This is just a quick hack, done in about 20 minutes in 32 lines of Python. The following script will print out the Twitter screen names of the people who signed up immediately before and after a given user.

import sys
from twitter import Api
from operator import add
from functools import partial

inc = partial(add, 1)
dec = partial(add, -1)
api = Api()

def getUser(u):
        return api.GetUser(u)
    except Exception:
        return None

def do(name):
    user = getUser(name)
    if user:
        for f, what in (dec, ‘Before:’), (inc, ‘After:’):
            i =
            while True:
                i = f(i)
                u = getUser(i)
                if u:
                    print what, u.screen_name
        print ‘Could not find user %r’ % name

if __name__ == ‘__main__’:
    for name in sys.argv[1:]:

I’m happy to have reached the point in my Python development where I can pretty much just type something like this in without really having to think, including the use of operator.add and functools.partial.

BTW, the users who signed up immediately before and after I did were skywalker and kitu012.

The above is just a hack. Notes:

  1. If it can’t retrieve a user for any reason, it just assumes there is no such user.
  2. Twitter periodically deletes accounts of abusers, so the answer will skip those.
  3. Twitter had lots of early hiccups, so there may be no guarantee that user ids were actually assigned sequentially.
  4. This script may run forever.
  5. I’m using the Python Twitter library written by DeWitt Clinton. It’s been a while since it was updated, and it doesn’t give you back the time a user was created in Twitter. It would be fun to print that too.

As you were.

10,000 things: Andrew Hensel lives (on Twitter)

Monday, January 5th, 2009

Andrew Hensel was an extraordinary human being.

We were graduate students together at The University of Waterloo in Canada in 1986-88. I met him on my first day there and we spent many hours together on a daily basis over the next 2.5 years. I don’t want to try to say too much about him now. It occurred to me a few days ago that I might post a few stories here. We did lots of crazy things. At one point I had wanted to write something titled “100 things to a Hensel” and I made a bunch of notes, but it went no further.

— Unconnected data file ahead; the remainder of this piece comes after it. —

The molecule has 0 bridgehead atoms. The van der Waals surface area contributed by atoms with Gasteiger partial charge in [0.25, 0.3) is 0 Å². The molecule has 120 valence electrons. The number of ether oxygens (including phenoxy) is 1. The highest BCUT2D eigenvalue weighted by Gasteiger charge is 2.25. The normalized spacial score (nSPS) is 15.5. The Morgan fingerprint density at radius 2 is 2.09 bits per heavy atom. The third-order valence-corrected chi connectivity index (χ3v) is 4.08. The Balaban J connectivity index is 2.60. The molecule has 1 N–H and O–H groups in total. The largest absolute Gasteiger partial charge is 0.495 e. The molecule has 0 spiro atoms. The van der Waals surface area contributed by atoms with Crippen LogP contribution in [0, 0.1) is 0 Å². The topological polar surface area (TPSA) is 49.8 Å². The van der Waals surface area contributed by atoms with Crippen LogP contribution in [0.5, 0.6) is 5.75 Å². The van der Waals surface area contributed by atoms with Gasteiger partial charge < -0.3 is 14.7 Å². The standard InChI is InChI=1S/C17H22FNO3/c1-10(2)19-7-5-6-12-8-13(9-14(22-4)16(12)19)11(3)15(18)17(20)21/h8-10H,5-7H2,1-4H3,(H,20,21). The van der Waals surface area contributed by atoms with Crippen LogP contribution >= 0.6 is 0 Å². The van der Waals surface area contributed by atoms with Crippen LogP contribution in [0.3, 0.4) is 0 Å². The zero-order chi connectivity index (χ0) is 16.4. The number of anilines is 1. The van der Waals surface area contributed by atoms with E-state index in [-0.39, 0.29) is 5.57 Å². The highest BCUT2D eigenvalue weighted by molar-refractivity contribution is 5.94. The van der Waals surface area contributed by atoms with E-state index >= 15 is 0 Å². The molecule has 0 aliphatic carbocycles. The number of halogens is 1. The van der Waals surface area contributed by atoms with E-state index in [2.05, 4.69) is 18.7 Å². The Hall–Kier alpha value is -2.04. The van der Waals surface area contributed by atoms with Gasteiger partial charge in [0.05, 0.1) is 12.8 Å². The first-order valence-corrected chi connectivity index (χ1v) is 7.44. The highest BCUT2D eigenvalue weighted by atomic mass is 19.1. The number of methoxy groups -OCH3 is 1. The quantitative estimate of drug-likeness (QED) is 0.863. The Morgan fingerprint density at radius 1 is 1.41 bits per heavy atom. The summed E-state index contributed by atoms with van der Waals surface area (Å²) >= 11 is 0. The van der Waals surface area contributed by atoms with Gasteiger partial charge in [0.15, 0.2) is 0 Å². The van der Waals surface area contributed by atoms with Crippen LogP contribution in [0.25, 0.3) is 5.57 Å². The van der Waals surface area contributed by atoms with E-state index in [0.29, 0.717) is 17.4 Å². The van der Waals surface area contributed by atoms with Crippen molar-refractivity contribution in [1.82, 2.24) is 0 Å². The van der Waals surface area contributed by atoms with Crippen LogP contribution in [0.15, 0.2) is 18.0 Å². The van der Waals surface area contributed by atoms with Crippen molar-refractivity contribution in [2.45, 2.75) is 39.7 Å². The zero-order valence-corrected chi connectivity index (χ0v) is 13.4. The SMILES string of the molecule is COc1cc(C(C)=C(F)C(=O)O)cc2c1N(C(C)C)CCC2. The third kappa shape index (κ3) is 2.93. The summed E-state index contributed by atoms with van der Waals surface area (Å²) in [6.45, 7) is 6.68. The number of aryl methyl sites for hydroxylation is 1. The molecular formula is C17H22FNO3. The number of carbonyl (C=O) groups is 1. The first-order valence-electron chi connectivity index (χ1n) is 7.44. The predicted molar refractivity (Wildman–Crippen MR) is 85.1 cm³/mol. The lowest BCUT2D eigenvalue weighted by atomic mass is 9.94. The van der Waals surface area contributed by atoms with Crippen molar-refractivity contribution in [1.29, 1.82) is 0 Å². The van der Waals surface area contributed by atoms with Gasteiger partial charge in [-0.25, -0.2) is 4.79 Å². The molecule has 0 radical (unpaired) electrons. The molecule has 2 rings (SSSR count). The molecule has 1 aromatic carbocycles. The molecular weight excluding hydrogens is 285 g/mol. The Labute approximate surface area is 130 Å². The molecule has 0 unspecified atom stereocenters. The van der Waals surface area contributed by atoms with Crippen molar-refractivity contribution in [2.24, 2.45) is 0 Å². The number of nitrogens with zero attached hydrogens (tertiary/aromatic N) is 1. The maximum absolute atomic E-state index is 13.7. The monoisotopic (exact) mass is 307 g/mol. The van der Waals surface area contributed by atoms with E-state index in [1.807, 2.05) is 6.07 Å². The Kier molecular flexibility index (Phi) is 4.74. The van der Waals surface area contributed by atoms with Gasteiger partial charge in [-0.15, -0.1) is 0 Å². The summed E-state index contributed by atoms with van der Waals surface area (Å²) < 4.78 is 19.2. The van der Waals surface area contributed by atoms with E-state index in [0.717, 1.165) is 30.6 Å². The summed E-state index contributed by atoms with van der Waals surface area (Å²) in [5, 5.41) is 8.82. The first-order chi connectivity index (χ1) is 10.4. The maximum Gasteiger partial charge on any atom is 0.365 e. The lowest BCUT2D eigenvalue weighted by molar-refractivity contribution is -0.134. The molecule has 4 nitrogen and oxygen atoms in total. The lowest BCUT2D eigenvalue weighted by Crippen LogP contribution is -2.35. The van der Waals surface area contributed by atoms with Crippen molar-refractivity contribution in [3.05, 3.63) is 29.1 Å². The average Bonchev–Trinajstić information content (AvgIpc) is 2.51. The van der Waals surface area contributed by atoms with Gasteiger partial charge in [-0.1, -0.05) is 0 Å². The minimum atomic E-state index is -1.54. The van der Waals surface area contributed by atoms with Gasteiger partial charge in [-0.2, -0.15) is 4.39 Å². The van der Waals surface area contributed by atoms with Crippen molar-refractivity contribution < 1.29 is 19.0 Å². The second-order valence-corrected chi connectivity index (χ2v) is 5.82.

I wrote about him in my Ph.D. acknowledgments in 1995:

Andrew Hensel, with whom I shared so much of my two and a half years at Waterloo, was the most original and creative person I have ever known well. Together, we dismantled the world and rebuilt it on our own crazy terms. We lived life at a million miles an hour and there was nothing like it. Five years ago, Andrew killed himself. There have been few days since then that I have not thought of him and the time we spent together.

I still think about him frequently. Today I was remembering one of his many, many oddball projects (most of which went unfinished), which he called “10,000 things”. It was to be a list of 10,000 things that he thought of. By the time he started sending them to me we had both dropped out of Waterloo. He was back in Australia and I was in Munich.

He only sent me 300 of the to-be 10,000. Of course I still have them. They’re all very short. At the risk of being thought macabre I’ve decided to bring Andrew back a very little and post them to Twitter, chosen at random, one a day. You can follow adhensel to get just a glimpse of his mind. The first tweet, people being planted into earth, is already up.

There are at least half a dozen twitterers who knew Andrew, including one who knew him probably better than anybody. Once in a while I get email from someone who finds my online mentions of him. Invariably they also found him extraordinary.

What would Andrew have made of Twitter? I have no doubt at all that he’d have immediately dismissed it as “weak”. That was one of his favorite adjectives. Almost everything was weak. It’s a small miracle to me to partly bring him back to life 18 years after he died, by posting just some of his 10,000 things to Twitter.

And… my apologies to anyone who knew Andrew and who finds this upsetting.